Look, there aren’t many people who will mourn the killing of this terrorist. But that’s not the point of this story. The point is that the federal government (under both Bush and Obama) bungled attempts to bring justice to terrorists, placing the American people at risk.
Anwar al-Aulaqi is just one high-profile example. How many other terrorists have benefited from the incompetence and permissiveness of our government? How many more drones will have to be sent to clean up the mess?
Again, we should all give kudos to Catherine Herridge of the Fox News Channel for some excellent reporting on al-Aulaqi, a topic that has been largely ignored by other so-called mainstream press outlets.
Our disclosures this week led to some tough questions for the Obama State Department. According Josh Gerstein of Politico:
State Department spokeswoman Victoria Nuland indicated Wednesday that the embassy did reach out to Al-Awlaki, but he never responded.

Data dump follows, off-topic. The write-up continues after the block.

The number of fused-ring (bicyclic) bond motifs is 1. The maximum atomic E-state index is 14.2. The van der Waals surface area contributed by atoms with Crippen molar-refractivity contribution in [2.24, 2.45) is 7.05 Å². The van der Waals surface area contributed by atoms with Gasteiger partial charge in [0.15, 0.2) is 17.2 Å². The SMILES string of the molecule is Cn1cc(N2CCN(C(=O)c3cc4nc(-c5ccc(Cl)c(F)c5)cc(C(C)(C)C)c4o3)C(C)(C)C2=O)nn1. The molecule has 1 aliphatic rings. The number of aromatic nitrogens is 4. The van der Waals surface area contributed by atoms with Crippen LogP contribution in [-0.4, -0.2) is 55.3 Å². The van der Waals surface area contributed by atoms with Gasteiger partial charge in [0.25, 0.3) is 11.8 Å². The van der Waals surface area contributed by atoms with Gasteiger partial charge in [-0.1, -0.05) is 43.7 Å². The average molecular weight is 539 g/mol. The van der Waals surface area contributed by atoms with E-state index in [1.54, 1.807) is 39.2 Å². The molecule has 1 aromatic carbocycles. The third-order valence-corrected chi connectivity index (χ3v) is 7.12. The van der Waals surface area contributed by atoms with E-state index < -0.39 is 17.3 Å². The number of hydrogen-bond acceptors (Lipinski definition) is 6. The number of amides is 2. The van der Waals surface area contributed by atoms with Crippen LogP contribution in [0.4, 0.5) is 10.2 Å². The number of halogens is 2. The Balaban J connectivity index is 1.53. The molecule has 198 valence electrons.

"He chose not to answer our request for him to come to the embassy," Nuland said at the daily press briefing. She said that had he come in officials planned to offer him a "one-way passport back to the United States" to face criminal charges. She didn't specify the charges.
Nuland did not respond directly to a provocative question from the Associated Press's Matthew Lee about whether the U.S. believes it would have had the legal right to kill Al-Awlaki on the spot.
"Are you obligated not to kill someone who is responding to such an invitation?" Lee asked.
"I'm not going to entertain the notion that we would be calling him to the embassy for that purpose," Nuland replied.